Lent fasting in Italy :
the rules explained.
You may want to know something about Lent fasting if you’re in Italy in the weeks before Easter. We look at the rules, and the everyday Italian recipes you’ll still be able to eat.
Fish - the centre of Italian Lent fasts.
Lent fasting - why?
Italy is still a very Catholic country - it takes its religion very seriously. Although the younger Italian generations are far more secularised than their parents, Roman Catholicism is still a strong family and community influence.
Led by the example of the Pope,
Catholics are expected to fast for the full forty days between Ash Wednesday and Easter Sunday.The reason?
As a penance for the excesses of the previous year and the weeks of partying during Carnevale;
to concentrate the mind on the life and death of Jesus; to reflect self-sacrifice as shown by Jesus in his forty days’ fasting before the crucifixion; to abstain from luxury to show solidarity with the poor of the world.
Peppers! Vegetables as well as fish
take the place of meat at Lent in Italy.
Are the rules of Lent observed strictly?
Not as strictly as in previous years. Although the Catholic Church still encourages self-denial during Lent it is no longer a strict requirement but a matter of personal principle.
In any event, this has never been a fast in terms of starving the body or only eating at certain times, but rather of avoiding foods which are seen as luxuries. In many countries, including Italy, this means sweets and chocolate.But the food that Italian people love above all is - meat.
Lent fasting : fish, fish and more fish!
A Venetian market stall at Lent.
So from Ash Wednesday until Easter Sunday
many Italian Catholics don’t eat meat.
Having said that, this custom can vary from region to region : some eat no meat at all during Lent, some don’t eat meat on a Friday.
And the elderly, the young, people who are ill and pregnant women are exempt from any kind of fasting.
Italy is not a great country for vegetarians. Meat is a staple of the Italian diet - second only to pasta. So its loss is felt keenly as a real penance which is helped only by the introduction into the Lenten diet of the other favourite food - fish. If you’re looking for everyday Italian recipes containing fish, have a look at our links at the end of this page.
What effect will Lent fasting have on tourists?
If you’re staying in a large tourist area like Rome
then none, unless you choose to abide by the Lenten fast. You will still be able to get meat on menus.
Shopping for fish at Lent in Le Marche.
If you’re in a less touristy area you may find that fish meals are more prominent than usual, but meat will still be there.
And if you’re staying with an Italian family it will really depend on what their local customs are. You may eat fish only on a Friday or you may find it on the menu more often.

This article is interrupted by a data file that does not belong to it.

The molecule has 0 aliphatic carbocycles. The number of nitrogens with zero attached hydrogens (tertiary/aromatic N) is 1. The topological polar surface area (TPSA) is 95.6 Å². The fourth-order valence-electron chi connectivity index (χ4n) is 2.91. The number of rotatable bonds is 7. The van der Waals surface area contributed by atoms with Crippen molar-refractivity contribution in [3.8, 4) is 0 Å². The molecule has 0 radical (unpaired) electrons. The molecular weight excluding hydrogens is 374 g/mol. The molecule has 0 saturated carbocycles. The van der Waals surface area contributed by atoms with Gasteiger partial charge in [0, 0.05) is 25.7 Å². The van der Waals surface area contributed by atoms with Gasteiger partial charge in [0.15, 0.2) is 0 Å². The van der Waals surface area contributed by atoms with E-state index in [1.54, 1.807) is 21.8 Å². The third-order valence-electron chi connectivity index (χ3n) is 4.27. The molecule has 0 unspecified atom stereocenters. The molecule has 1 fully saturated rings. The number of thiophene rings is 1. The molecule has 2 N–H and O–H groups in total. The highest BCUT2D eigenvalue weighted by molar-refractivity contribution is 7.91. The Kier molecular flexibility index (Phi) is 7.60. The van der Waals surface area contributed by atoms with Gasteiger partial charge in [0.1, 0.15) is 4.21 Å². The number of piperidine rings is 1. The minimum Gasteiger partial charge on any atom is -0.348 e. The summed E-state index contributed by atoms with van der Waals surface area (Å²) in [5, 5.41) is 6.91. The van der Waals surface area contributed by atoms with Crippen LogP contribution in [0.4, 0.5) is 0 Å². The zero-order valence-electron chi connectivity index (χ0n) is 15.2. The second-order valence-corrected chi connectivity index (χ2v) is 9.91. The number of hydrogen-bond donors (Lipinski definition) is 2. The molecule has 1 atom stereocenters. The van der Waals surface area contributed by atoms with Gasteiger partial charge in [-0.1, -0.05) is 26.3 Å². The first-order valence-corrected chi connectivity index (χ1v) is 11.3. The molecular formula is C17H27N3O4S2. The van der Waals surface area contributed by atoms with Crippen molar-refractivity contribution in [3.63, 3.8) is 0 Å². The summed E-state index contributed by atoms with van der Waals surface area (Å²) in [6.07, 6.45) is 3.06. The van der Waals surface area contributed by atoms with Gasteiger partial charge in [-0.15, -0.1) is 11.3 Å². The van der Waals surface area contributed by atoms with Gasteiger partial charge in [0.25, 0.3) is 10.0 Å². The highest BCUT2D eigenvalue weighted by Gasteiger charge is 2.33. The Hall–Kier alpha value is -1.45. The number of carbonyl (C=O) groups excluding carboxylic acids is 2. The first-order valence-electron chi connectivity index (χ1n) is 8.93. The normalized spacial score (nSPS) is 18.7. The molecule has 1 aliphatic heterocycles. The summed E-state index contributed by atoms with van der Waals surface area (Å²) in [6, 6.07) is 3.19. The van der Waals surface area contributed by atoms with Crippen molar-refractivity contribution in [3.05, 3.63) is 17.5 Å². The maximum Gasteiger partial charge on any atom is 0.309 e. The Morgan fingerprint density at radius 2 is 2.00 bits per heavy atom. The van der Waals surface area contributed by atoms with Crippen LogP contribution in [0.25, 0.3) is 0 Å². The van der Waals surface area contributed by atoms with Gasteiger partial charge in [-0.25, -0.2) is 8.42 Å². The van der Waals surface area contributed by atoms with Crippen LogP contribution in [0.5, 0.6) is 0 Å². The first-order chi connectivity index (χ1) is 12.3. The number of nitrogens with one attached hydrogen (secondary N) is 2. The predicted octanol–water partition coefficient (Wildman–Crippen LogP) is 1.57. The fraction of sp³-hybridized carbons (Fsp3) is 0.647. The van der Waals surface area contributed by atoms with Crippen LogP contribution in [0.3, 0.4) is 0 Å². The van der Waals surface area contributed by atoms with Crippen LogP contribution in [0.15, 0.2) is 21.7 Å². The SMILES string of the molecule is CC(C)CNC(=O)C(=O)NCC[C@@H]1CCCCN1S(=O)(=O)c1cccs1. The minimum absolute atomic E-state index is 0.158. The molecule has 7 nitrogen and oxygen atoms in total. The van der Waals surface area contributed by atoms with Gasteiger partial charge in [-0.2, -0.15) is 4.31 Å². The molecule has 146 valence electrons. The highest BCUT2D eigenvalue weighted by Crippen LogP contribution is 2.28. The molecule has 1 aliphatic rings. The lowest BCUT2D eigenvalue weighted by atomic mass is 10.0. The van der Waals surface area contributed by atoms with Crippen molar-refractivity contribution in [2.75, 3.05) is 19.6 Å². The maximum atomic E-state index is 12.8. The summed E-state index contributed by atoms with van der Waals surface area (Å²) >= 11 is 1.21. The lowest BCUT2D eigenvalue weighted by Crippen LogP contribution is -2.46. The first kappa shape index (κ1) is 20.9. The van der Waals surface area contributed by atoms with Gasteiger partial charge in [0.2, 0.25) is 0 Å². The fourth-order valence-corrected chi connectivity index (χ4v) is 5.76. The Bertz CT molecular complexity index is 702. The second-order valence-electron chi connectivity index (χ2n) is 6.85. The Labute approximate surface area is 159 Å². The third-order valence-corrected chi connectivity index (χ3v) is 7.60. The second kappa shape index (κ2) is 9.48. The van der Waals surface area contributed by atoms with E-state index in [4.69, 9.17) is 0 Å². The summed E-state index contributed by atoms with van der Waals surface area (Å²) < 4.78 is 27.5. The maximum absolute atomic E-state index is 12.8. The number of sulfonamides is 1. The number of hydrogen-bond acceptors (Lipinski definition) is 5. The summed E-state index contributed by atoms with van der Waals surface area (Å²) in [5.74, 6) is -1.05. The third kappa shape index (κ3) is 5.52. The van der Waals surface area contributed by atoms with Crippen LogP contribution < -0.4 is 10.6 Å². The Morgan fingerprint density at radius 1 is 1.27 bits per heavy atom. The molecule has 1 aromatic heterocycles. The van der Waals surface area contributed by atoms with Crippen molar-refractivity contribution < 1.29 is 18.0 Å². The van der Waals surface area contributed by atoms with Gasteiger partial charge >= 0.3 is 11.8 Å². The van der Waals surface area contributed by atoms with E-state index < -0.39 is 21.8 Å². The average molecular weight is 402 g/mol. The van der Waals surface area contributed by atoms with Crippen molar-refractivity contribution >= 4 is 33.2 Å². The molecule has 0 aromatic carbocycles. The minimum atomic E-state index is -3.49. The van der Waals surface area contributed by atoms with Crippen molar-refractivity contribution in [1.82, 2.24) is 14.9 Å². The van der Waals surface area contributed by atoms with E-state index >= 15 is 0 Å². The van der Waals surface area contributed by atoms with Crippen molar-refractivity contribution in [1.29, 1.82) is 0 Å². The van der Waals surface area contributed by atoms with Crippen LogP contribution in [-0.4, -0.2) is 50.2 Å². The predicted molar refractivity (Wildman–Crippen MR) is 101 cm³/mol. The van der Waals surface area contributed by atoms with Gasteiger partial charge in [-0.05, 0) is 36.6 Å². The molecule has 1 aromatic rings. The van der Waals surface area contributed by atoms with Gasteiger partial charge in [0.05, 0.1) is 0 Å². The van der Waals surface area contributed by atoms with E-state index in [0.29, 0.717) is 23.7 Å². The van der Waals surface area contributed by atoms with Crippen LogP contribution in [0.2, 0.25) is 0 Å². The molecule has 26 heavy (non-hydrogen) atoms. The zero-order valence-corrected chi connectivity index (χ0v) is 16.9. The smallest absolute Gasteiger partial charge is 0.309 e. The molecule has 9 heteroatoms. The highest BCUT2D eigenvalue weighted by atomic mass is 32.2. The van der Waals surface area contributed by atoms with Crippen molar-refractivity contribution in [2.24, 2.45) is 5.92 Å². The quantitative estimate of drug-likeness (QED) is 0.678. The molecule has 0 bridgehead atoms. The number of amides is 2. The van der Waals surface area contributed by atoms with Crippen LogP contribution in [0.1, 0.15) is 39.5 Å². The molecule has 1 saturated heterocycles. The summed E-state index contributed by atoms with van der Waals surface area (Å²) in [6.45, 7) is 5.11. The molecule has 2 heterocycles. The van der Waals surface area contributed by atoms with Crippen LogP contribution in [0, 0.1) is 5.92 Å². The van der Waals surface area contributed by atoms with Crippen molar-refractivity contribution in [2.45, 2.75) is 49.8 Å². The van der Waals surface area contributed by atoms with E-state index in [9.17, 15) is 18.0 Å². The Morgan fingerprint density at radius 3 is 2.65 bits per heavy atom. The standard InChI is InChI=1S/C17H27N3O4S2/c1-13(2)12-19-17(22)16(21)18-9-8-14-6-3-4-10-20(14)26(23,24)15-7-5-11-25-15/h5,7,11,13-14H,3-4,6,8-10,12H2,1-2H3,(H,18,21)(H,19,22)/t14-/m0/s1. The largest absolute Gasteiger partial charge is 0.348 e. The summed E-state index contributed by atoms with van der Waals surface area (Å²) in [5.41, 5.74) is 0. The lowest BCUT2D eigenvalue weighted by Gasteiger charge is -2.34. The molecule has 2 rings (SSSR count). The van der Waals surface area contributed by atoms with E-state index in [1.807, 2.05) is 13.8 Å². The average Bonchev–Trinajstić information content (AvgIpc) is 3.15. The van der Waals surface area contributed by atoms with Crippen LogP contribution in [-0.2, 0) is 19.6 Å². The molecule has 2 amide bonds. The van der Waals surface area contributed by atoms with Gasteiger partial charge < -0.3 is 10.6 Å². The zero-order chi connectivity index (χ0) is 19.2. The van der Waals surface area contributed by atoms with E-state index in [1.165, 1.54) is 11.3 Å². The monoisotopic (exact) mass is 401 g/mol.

Lent fasting : things to do (rather than not to do).
There is a more modern take on fasting for Lent which turns it on its head and says the best way to serve others during the four weeks is to do something positive.
This often takes the form of some kind of voluntary work and in Rome, where there is a very specific and completely unique Lent calendar,
many Italian Catholics attend Mass far more frequently than usual - sometimes every day. How does this affect you?
If you have Italian roots and want to keep those traditions alive, make up your mind to do something positive for someone each day - even if it’s just smiling when you don’t feel like it!
And finally - Lent fasting and modern technology.
A more up to date way of looking at Lent fasting in Italy is giving up some form of modern gadgets. Television is the obvious one but more recently with talk of global warming the congregations of some Italian churches decided to spend Lent reducing their carbon emissions.
Fish - the centre of Italian Lent fasts.
In 2009 the Pope and his Archbishops in Italy caused quite a sitr when they advised that young people in particular should consider giving up technology for Lent - a kind of high-tech fast.
No Twitter, they advised, no Facebook, no iPods and - heaven preserve us - no texting! Did anyone take any notice?
No-one really knows. But in a country where Italian teenagers send an average of 47 text messages per day, it seems highly unlikely!
If you like fish, you’ll love this!
It’s one of our favourite blogs about life in a chaotic Italian - American family. It’s not all about fish, there are plenty of other recipes too. Click on the picture to take you to the blog which will open in a separate page.
After the fasting for Lent comes the feasting of Easter. Lamb, chicken, steak and Easter egg tradition
- yum!Everyday Italian recipes for Lent.
For a filling meal that won’t break your Lent fast, have a look at our delicious Italian fish soup.
And follow it with a yummy ‘Gamberoni aglio e limone’ - our gorgeous Italian seafood recipe.
Lent fasting to our home page about Italian culture.